The great importance of Yony Leyser’s film “Queercore: How to Punk a Revolution,” which was screened at this week’s Tel Aviv International LGBT Film Festival, goes beyond a historical documentation of Queercore (punk music created and played by queers) and underground queer activity.
It also transcends the narrative achievement of a chronological connection between several milestones in this history, which until now were usually discussed or documented separately – in, for example, the fanzines of the 1980s and the films by Canadian filmmaker Bruce LaBruce, which combined gay pornography, punk aesthetics and political militancy, and the feminist and partially lesbian Riot Grrrl movement of the mid-’90s.
In order to hold together a great deal of fantastic archival material, most of which even people in the know haven’t seen, Leyser mobilized an impressive battery of spokesmen and spokeswomen: John Waters, Peaches, Sonic Youth’s Kim Gordon, Patty Schemel (formerly drummer with Hole, fronted by Courtney Love), Genesis P. Orridge, Kathleen Hanna (Bikini Kill’s vocalist and a pioneer of Riot Grrrl), and of course LaBruce.
“It was quite easy to reach all of them,” says Leyser, 33, who was born in Chicago to parents who were originally from Tel Aviv and who himself moved to Berlin about 10 years ago. “There’s a kind of international queer community of artists,” he told Haaretz in an interview, “so over the years I’ve met all of them and they already know me. They were all happy to be in a film on this subject. When I made my first film, about William Burroughs, it was much more difficult. I didn’t have a name yet, so I had to do all kinds of crazy things like sleeping backstage at concerts in order to catch artists and ask them for an interview.”
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The film takes an unequivocally revolutionary stand. Leyser has harsh words about the achievements of the queer struggle, such as gaining the right to same-sex marriage, which he describes as “complicity with a sick society” that “turns the oppressed into oppressors.”
This is illustrated in the film’s chronological starting point: LaBruce and his partner, G.B. Jones, began to publish a fanzine in Toronto in the mid-80s, because they felt that the gay scene was conservative and boring.
LaBruce says that people were afraid of his look when he went to clubs. He and others talk of alienation and disgust with the hegemonic culture and the aesthetic in the scene (disco and its accompanying dress code), and a desire to combine being gay with punk and activism. What is appealing and moving about their small fanzine is the approach: If what we want doesn’t exist, let’s pretend it does. So, for example, they published charts for gay punk bands, only a tiny percentage of which even existed, and even presented some of the real bands, for example pre-fame Red Hot Chili Peppers, as gay.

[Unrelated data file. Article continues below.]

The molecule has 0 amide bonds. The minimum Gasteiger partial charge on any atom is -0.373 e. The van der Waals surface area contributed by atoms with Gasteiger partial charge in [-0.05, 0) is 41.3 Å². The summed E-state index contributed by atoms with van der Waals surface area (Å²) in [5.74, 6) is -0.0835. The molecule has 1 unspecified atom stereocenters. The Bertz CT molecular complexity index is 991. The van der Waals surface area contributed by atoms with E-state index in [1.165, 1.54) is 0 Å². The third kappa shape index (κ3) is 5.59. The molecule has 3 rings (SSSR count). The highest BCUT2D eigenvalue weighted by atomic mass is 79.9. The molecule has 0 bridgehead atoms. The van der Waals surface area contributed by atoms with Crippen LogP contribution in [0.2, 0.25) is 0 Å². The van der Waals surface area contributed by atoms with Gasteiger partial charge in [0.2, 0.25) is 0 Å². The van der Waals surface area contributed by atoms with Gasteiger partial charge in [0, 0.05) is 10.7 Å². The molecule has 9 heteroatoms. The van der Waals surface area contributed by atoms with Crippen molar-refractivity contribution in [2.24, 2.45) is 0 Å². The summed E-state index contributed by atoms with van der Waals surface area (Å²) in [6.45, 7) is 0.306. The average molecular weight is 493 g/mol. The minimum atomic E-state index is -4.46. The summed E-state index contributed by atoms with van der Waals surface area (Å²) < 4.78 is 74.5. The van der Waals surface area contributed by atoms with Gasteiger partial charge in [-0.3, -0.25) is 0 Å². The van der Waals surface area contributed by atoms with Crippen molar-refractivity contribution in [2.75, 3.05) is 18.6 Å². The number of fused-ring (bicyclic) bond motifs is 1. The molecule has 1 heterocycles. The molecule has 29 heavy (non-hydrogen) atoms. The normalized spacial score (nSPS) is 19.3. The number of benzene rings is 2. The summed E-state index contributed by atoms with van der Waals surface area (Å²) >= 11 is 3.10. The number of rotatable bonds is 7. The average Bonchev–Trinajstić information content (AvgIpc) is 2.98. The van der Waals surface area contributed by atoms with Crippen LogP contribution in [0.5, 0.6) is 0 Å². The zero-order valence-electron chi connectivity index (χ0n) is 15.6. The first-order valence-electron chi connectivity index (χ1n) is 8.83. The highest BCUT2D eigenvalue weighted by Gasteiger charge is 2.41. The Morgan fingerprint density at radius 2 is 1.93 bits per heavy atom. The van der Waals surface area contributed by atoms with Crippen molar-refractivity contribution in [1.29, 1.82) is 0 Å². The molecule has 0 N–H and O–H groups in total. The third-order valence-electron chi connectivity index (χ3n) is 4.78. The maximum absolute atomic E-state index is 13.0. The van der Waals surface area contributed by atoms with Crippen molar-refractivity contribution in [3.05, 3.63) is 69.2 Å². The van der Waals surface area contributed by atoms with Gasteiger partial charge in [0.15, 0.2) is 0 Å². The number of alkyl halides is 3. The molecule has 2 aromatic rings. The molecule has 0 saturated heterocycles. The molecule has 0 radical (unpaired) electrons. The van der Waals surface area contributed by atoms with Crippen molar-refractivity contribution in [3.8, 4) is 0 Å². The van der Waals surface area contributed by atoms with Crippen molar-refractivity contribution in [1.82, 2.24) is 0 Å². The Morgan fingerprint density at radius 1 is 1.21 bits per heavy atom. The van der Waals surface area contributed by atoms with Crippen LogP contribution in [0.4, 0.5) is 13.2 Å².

A few years later, according to the film, the tactic of using underground fake news to create reality was repeated: Kathleen Hanna describes how in her first interview with a mainstream newspaper she spontaneously said: “Yes, of course, Riot Grrrl already has meetings in lots of places.” And then women and girls started looking for those meetings, and when they didn’t find any, they started organizing some themselves.
Hanna also has harsh criticism for her own generation, against the conservative machoism and sexism of the punk scene itself: “A culture of violent dancing, hostile to gays and women, was created, a kind of party to which only straight men were invited Straight men who wanted to touch each other and the only way they knew how was through violence.”
But the strongest emphasis of the desire to rebel against the queer establishment came from the New York performance artist Penny Arcade: “The original meaning of the term ‘straight’ wasn’t a heterosexual person,” she notes, “but a narrow-minded one.”
“When I got into punk I had no idea that it contained a queer element,” Leyser tells Haaretz. “I remember that the scene was generally accepting, and I remember the first time I directly encountered the attitude toward homophobia. I was living in a punk commune while I was studying and one day someone made a homophobic comment. A friend of mine who was a 2-meter-tall macho punk grabbed him and threw him into the street through the window. Luckily it was the ground floor.
“I was in shock at the strong reaction to a demonstration of homophobia. But I didn’t really connect to the Queercore scene until I started doing research for the film and reading the fanzines. I didn’t come with any prepared agenda. I also discovered that the original wave of punk in the 1970s had a lot in common with queer culture, the gay and lesbian scene. Even in Berlin the first punk bar was a gay bar.”
Another strong message in the film is that once you have experienced all the tribulations and traumas of growing up queer, you’re an eternal outsider. Lynn Breedlove, of the lesbian punk band Tribe 8, describes being an outsider as a sign of self-respect, pride and empowerment, and rightly so, in light of the achievements of this band.
But there’s still a disturbing question: To what extent does being an eternal outsider mean that you’ll never really feel comfortable inside your own skin? To what extent is there an element here of perpetuating trauma instead of overcoming it? It’s like basing your activity on continuing to preserve open wounds. Isn’t there something destructive, or simply painful, about that?